It may take God

Alejandro García Restrepo

Today, God, help me focus on a peaceful pace rather than a harried one.

I will keep moving forward gently, not frantically.

Help me let go of my need to be anxious, upset, and harried.

Help me replace it with a need to be at peace and in harmony.

~ Melody Beattie, from “Going Easy” in The Language of Letting Go


Photo: Alejandro García Restrepo via I Hear It in the Deep Heart’s Core

Saturday Morning

nest-sleep-silence

Silence
will carry your voice
like the nest that holds the sleeping birds.

~Rabindranath Tagore, from Stray Birds


Notes:

Quotes: Your Eyes Blaze Out. Photo: Sarah Treanor with “still life” (via Your Eyes Blaze Out).  Find all of Stray Birds @ eldrichpress.org.

Walking. Walking it down the cheek.

tear-cheek

1:32 am.

Halldór’s nightlessness and insomnia in all directions.

A new routine, and I’ve grooved it. To bed early, wake early, read to exhaustion, and back to sleep until sunrise.

I flick on the iPad, illuminating the dark. I get after it. The Journal. The Times. Apple News. Blog posts. RSS feeds in Feedly. A few late night incoming emails. And then to dessert, a chapter or two on Kindle, half-way through Lebedev’s Oblivion.  It’s 3:15 am, I’m turning pages on a title called Oblivion, now that’s something. You must sleep, or you will pay dearly.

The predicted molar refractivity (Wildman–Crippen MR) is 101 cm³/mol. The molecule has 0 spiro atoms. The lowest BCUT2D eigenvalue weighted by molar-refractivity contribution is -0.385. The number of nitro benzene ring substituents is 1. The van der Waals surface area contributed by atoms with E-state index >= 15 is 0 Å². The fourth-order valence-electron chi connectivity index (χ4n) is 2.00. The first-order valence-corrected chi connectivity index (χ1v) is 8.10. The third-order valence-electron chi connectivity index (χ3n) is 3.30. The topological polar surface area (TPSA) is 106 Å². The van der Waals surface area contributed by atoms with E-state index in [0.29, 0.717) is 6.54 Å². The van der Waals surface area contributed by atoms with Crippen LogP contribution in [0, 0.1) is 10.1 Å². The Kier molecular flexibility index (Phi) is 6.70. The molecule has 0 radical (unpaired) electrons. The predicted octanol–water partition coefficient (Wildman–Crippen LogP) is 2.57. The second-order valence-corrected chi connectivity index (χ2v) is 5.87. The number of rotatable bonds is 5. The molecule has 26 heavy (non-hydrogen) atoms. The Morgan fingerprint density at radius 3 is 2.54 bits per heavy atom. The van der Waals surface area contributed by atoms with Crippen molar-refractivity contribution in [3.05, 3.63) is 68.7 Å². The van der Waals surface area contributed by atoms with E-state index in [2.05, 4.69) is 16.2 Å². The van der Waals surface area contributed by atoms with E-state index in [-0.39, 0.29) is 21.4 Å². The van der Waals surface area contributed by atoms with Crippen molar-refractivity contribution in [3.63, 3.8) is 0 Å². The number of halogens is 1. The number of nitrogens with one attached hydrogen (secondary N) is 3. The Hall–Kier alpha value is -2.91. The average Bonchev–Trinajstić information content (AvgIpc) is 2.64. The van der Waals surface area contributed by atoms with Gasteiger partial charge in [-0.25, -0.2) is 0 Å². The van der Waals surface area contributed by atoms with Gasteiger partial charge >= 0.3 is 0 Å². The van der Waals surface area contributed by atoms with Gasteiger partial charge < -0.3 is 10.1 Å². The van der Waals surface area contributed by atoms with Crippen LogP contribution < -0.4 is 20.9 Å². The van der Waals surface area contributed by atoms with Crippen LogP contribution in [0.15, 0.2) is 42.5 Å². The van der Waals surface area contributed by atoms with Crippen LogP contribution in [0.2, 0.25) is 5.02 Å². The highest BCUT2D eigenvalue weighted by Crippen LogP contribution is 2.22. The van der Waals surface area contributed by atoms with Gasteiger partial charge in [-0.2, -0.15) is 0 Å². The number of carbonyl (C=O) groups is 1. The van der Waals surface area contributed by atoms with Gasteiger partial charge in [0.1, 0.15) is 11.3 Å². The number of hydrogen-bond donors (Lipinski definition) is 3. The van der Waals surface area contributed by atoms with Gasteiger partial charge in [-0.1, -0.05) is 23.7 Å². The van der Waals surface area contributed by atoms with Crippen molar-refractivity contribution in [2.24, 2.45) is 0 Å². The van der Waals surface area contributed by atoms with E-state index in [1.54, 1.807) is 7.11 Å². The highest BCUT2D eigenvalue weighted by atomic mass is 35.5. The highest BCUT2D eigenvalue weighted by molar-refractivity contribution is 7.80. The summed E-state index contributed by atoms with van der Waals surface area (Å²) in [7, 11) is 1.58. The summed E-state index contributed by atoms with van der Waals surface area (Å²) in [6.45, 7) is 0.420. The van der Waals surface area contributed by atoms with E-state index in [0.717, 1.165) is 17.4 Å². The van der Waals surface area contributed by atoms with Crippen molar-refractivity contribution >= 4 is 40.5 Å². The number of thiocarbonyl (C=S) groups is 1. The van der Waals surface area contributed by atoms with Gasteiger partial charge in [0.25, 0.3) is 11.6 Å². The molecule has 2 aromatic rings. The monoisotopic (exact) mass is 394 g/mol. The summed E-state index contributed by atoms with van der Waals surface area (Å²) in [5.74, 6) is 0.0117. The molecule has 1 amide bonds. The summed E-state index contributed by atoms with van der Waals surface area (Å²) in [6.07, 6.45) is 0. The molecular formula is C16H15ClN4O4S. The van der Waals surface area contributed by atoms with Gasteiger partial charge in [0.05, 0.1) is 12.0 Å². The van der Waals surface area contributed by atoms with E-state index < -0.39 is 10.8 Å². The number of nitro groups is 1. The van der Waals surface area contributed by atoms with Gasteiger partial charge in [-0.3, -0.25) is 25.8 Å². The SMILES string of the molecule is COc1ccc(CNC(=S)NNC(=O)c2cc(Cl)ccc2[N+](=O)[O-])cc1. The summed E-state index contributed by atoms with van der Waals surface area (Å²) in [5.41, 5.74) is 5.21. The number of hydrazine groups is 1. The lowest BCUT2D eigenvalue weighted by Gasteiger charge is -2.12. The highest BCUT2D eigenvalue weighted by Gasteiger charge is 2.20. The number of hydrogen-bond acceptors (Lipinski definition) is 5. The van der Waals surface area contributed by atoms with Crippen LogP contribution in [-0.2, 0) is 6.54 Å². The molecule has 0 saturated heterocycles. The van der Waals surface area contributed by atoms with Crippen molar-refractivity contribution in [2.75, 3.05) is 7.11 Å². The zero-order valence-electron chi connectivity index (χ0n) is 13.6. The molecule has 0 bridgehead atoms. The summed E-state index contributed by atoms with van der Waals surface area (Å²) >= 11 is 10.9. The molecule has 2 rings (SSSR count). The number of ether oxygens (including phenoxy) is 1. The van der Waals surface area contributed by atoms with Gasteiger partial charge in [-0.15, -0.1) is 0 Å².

I set the e-gear down, turn on the left side, and pull up the covers. Fragments of news, pages, posts, emails and today’s full day calendar are flitting by, churning, the mind workin’, workin’. Anxiety…A piece rises to the top. Begley: “A compulsion is at once psychological balm and curse, surface madness and profound relief…The ability of compulsive behaviors to quiet anxieties great and small is one of the greatest gifts our brains can give us.”

I pause, close my eyes, and marinate in this…if this is the greatest gift our brains can give us, I am fully gifted, fully loaded. FULL UP.

And, then, it stopped. The churning stopped. [Read more…]

It’s been a long day

breathe-gratitude-long-day


Notes:

I come here for silence


Filmed in the Canadian and Greenlandic High Arctic

Absolute Patience

quiet-still-patience

An absolute
patience.

[…]

So absolute, it is
no other than
happiness itself, a breathing
too quiet to hear.

Denise Levertov, from “The Breathing” in Poems: 1960 – 1967; “O’ Taste and See

 


Notes:

Lightly child, lightly.

breath_by_apalkin

You are
a minute
of quiet

in a loud
shouting
world.

–  Gabriel GadflyFor This


Notes:

  • Poem Source: Thank you Sawsan at Last Tambourine.
  • Photograph: Photo – “Breath” via Deviant Art by Paul Apal’kin Photography (Ukraine)
  • Prior “Lightly child, lightly” Posts? Connect here.
  • Post Title & Inspiration: Aldous Huxley: “It’s dark because you are trying too hard. Lightly child, lightly. Learn to do everything lightly. Yes, feel lightly even though you’re feeling deeply. Just lightly let things happen and lightly cope with them.”

Saturday Morning

wind-breeze-meadow